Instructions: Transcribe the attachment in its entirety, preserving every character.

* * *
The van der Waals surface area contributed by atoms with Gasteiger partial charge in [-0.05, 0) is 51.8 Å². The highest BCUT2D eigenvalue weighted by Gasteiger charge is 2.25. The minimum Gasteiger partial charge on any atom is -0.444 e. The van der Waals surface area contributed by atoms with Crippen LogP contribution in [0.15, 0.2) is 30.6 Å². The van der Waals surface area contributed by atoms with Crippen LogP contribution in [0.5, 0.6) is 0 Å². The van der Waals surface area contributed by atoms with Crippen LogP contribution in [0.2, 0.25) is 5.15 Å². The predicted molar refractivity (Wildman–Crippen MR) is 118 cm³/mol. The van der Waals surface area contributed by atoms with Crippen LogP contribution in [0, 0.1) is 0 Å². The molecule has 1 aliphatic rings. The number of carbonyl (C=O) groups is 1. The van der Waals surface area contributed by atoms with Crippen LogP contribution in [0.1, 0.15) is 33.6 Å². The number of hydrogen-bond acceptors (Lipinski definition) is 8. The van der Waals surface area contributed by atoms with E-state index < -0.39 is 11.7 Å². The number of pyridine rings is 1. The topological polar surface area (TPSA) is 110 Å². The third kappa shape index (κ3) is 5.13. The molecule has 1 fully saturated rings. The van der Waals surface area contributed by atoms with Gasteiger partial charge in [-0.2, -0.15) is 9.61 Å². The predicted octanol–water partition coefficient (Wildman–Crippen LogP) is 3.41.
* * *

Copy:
The van der Waals surface area contributed by atoms with Gasteiger partial charge in [-0.05, 0) is 51.8 Å². The highest BCUT2D eigenvalue weighted by Gasteiger charge is 2.25. The minimum Gasteiger partial charge on any atom is -0.444 e. The van der Waals surface area contributed by atoms with Crippen LogP contribution in [0.15, 0.2) is 30.6 Å². The van der Waals surface area contributed by atoms with Crippen LogP contribution in [0.5, 0.6) is 0 Å². The van der Waals surface area contributed by atoms with Crippen LogP contribution in [0.2, 0.25) is 5.15 Å². The predicted molar refractivity (Wildman–Crippen MR) is 118 cm³/mol. The van der Waals surface area contributed by atoms with Crippen LogP contribution in [0, 0.1) is 0 Å². The molecule has 1 aliphatic rings. The number of carbonyl (C=O) groups is 1. The van der Waals surface area contributed by atoms with Crippen LogP contribution in [0.1, 0.15) is 33.6 Å². The number of hydrogen-bond acceptors (Lipinski definition) is 8. The van der Waals surface area contributed by atoms with E-state index < -0.39 is 11.7 Å². The number of pyridine rings is 1. The topological polar surface area (TPSA) is 110 Å². The third kappa shape index (κ3) is 5.13. The molecule has 1 fully saturated rings. The van der Waals surface area contributed by atoms with Gasteiger partial charge in [-0.2, -0.15) is 9.61 Å². The predicted octanol–water partition coefficient (Wildman–Crippen LogP) is 3.41.